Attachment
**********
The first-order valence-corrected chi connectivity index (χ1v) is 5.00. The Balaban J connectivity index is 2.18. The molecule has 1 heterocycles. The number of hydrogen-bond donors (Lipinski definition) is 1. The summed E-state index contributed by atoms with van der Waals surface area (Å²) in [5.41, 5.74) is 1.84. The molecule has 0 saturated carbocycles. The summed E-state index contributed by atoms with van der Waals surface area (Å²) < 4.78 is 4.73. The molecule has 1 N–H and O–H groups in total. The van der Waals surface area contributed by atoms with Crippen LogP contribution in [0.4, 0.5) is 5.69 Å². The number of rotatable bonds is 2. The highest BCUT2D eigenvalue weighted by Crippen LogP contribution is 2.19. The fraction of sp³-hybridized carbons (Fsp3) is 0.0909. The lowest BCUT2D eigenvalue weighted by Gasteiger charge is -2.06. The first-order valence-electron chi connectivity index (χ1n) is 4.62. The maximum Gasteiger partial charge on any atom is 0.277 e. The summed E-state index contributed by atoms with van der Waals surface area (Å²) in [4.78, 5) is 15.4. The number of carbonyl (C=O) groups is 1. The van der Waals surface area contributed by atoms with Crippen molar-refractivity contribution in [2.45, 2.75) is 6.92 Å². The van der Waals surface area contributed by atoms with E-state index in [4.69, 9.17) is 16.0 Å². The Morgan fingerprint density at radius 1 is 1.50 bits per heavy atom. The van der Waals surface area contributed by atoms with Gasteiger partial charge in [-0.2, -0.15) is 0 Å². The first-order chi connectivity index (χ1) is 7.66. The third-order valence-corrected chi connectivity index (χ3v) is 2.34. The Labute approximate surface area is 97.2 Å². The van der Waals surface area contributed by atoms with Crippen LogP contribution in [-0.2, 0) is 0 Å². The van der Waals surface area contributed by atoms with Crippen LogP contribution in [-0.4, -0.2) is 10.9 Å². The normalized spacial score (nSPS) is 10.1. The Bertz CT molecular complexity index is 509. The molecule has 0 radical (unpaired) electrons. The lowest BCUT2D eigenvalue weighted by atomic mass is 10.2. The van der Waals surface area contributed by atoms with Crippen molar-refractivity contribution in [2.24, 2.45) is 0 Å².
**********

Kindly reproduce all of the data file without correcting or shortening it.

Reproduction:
The first-order valence-corrected chi connectivity index (χ1v) is 5.00. The Balaban J connectivity index is 2.18. The molecule has 1 heterocycles. The number of hydrogen-bond donors (Lipinski definition) is 1. The summed E-state index contributed by atoms with van der Waals surface area (Å²) in [5.41, 5.74) is 1.84. The molecule has 0 saturated carbocycles. The summed E-state index contributed by atoms with van der Waals surface area (Å²) < 4.78 is 4.73. The molecule has 1 N–H and O–H groups in total. The van der Waals surface area contributed by atoms with Crippen LogP contribution in [0.4, 0.5) is 5.69 Å². The number of rotatable bonds is 2. The highest BCUT2D eigenvalue weighted by Crippen LogP contribution is 2.19. The fraction of sp³-hybridized carbons (Fsp3) is 0.0909. The lowest BCUT2D eigenvalue weighted by Gasteiger charge is -2.06. The first-order valence-electron chi connectivity index (χ1n) is 4.62. The maximum Gasteiger partial charge on any atom is 0.277 e. The summed E-state index contributed by atoms with van der Waals surface area (Å²) in [4.78, 5) is 15.4. The number of carbonyl (C=O) groups is 1. The van der Waals surface area contributed by atoms with Crippen molar-refractivity contribution in [2.45, 2.75) is 6.92 Å². The van der Waals surface area contributed by atoms with E-state index in [4.69, 9.17) is 16.0 Å². The Morgan fingerprint density at radius 1 is 1.50 bits per heavy atom. The van der Waals surface area contributed by atoms with Gasteiger partial charge in [-0.2, -0.15) is 0 Å². The first-order chi connectivity index (χ1) is 7.66. The third-order valence-corrected chi connectivity index (χ3v) is 2.34. The Labute approximate surface area is 97.2 Å². The van der Waals surface area contributed by atoms with Crippen LogP contribution in [-0.2, 0) is 0 Å². The van der Waals surface area contributed by atoms with Crippen LogP contribution in [-0.4, -0.2) is 10.9 Å². The normalized spacial score (nSPS) is 10.1. The Bertz CT molecular complexity index is 509. The molecule has 0 radical (unpaired) electrons. The lowest BCUT2D eigenvalue weighted by atomic mass is 10.2. The van der Waals surface area contributed by atoms with Crippen molar-refractivity contribution in [2.24, 2.45) is 0 Å².